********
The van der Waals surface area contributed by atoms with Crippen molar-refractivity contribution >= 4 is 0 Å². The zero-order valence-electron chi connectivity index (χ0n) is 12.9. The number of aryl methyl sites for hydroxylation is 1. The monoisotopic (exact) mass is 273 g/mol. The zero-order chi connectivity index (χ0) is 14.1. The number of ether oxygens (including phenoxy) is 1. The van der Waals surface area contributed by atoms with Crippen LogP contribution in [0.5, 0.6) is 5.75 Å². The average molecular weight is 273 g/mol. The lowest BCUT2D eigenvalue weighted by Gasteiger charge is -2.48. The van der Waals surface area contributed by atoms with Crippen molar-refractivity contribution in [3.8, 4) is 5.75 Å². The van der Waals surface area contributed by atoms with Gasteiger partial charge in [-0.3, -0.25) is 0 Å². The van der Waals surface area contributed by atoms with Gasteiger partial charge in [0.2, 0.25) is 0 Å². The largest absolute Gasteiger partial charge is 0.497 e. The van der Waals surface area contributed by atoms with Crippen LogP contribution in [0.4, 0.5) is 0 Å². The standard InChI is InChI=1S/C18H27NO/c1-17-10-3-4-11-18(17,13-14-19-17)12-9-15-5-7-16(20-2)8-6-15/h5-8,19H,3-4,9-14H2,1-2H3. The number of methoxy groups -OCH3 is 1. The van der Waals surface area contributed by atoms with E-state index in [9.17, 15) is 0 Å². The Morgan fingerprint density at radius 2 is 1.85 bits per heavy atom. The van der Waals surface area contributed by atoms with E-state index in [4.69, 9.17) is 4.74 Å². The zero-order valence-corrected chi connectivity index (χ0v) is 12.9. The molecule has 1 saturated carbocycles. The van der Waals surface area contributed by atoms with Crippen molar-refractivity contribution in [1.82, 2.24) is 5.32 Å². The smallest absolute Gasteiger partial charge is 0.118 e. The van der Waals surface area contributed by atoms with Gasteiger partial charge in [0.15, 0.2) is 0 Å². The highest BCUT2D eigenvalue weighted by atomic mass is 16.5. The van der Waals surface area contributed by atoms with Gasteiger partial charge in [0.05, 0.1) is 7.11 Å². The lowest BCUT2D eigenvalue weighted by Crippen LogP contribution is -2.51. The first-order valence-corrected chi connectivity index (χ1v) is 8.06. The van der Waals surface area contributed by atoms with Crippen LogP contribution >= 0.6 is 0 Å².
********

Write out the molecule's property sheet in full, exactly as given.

The van der Waals surface area contributed by atoms with Crippen molar-refractivity contribution >= 4 is 0 Å². The zero-order valence-electron chi connectivity index (χ0n) is 12.9. The number of aryl methyl sites for hydroxylation is 1. The monoisotopic (exact) mass is 273 g/mol. The zero-order chi connectivity index (χ0) is 14.1. The number of ether oxygens (including phenoxy) is 1. The van der Waals surface area contributed by atoms with Crippen LogP contribution in [0.5, 0.6) is 5.75 Å². The average molecular weight is 273 g/mol. The lowest BCUT2D eigenvalue weighted by Gasteiger charge is -2.48. The van der Waals surface area contributed by atoms with Crippen molar-refractivity contribution in [3.8, 4) is 5.75 Å². The van der Waals surface area contributed by atoms with Gasteiger partial charge in [-0.3, -0.25) is 0 Å². The van der Waals surface area contributed by atoms with Gasteiger partial charge in [0.2, 0.25) is 0 Å². The largest absolute Gasteiger partial charge is 0.497 e. The van der Waals surface area contributed by atoms with Crippen LogP contribution in [0.4, 0.5) is 0 Å². The standard InChI is InChI=1S/C18H27NO/c1-17-10-3-4-11-18(17,13-14-19-17)12-9-15-5-7-16(20-2)8-6-15/h5-8,19H,3-4,9-14H2,1-2H3. The number of methoxy groups -OCH3 is 1. The van der Waals surface area contributed by atoms with E-state index in [9.17, 15) is 0 Å². The Morgan fingerprint density at radius 2 is 1.85 bits per heavy atom. The van der Waals surface area contributed by atoms with E-state index in [4.69, 9.17) is 4.74 Å². The zero-order valence-corrected chi connectivity index (χ0v) is 12.9. The molecule has 1 saturated carbocycles. The van der Waals surface area contributed by atoms with Crippen molar-refractivity contribution in [1.82, 2.24) is 5.32 Å². The smallest absolute Gasteiger partial charge is 0.118 e. The van der Waals surface area contributed by atoms with Gasteiger partial charge in [0.15, 0.2) is 0 Å². The highest BCUT2D eigenvalue weighted by atomic mass is 16.5. The van der Waals surface area contributed by atoms with Gasteiger partial charge in [0.05, 0.1) is 7.11 Å². The lowest BCUT2D eigenvalue weighted by Crippen LogP contribution is -2.51. The first-order valence-corrected chi connectivity index (χ1v) is 8.06. The van der Waals surface area contributed by atoms with Crippen LogP contribution >= 0.6 is 0 Å².